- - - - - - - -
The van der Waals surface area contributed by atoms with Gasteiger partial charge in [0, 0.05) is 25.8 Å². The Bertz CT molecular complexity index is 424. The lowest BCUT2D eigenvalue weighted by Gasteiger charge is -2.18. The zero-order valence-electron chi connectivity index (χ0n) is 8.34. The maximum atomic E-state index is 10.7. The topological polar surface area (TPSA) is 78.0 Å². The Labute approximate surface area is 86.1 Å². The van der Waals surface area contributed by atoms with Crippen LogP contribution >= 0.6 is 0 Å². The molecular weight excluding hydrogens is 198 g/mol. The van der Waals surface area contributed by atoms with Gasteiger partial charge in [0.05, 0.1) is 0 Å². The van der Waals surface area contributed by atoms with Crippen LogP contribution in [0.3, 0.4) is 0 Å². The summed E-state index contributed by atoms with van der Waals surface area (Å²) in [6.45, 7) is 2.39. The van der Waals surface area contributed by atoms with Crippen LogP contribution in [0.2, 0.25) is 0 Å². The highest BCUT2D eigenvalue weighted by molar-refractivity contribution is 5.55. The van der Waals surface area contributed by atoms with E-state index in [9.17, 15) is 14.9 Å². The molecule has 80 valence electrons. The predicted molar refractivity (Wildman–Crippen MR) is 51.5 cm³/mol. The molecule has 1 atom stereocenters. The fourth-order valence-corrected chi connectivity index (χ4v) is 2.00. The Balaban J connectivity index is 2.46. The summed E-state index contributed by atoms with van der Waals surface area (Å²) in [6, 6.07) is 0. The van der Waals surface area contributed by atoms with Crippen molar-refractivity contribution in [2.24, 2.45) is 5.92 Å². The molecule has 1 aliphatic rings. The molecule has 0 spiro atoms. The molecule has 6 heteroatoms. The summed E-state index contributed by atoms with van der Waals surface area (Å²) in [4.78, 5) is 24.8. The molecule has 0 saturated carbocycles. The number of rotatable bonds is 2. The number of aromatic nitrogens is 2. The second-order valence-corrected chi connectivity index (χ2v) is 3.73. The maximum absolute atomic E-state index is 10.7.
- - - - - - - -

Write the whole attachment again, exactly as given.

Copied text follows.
The van der Waals surface area contributed by atoms with Gasteiger partial charge in [0, 0.05) is 25.8 Å². The Bertz CT molecular complexity index is 424. The lowest BCUT2D eigenvalue weighted by Gasteiger charge is -2.18. The zero-order valence-electron chi connectivity index (χ0n) is 8.34. The maximum atomic E-state index is 10.7. The topological polar surface area (TPSA) is 78.0 Å². The Labute approximate surface area is 86.1 Å². The van der Waals surface area contributed by atoms with Crippen LogP contribution >= 0.6 is 0 Å². The molecular weight excluding hydrogens is 198 g/mol. The van der Waals surface area contributed by atoms with Gasteiger partial charge in [0.05, 0.1) is 0 Å². The van der Waals surface area contributed by atoms with Crippen LogP contribution in [0.3, 0.4) is 0 Å². The summed E-state index contributed by atoms with van der Waals surface area (Å²) in [6.45, 7) is 2.39. The van der Waals surface area contributed by atoms with Crippen LogP contribution in [0.2, 0.25) is 0 Å². The highest BCUT2D eigenvalue weighted by molar-refractivity contribution is 5.55. The van der Waals surface area contributed by atoms with E-state index in [9.17, 15) is 14.9 Å². The molecule has 80 valence electrons. The predicted molar refractivity (Wildman–Crippen MR) is 51.5 cm³/mol. The molecule has 1 atom stereocenters. The fourth-order valence-corrected chi connectivity index (χ4v) is 2.00. The Balaban J connectivity index is 2.46. The summed E-state index contributed by atoms with van der Waals surface area (Å²) in [6, 6.07) is 0. The van der Waals surface area contributed by atoms with Crippen molar-refractivity contribution in [2.24, 2.45) is 5.92 Å². The molecule has 1 aliphatic rings. The molecule has 0 spiro atoms. The molecule has 6 heteroatoms. The summed E-state index contributed by atoms with van der Waals surface area (Å²) in [4.78, 5) is 24.8. The molecule has 0 saturated carbocycles. The number of rotatable bonds is 2. The number of aromatic nitrogens is 2. The second-order valence-corrected chi connectivity index (χ2v) is 3.73. The maximum absolute atomic E-state index is 10.7.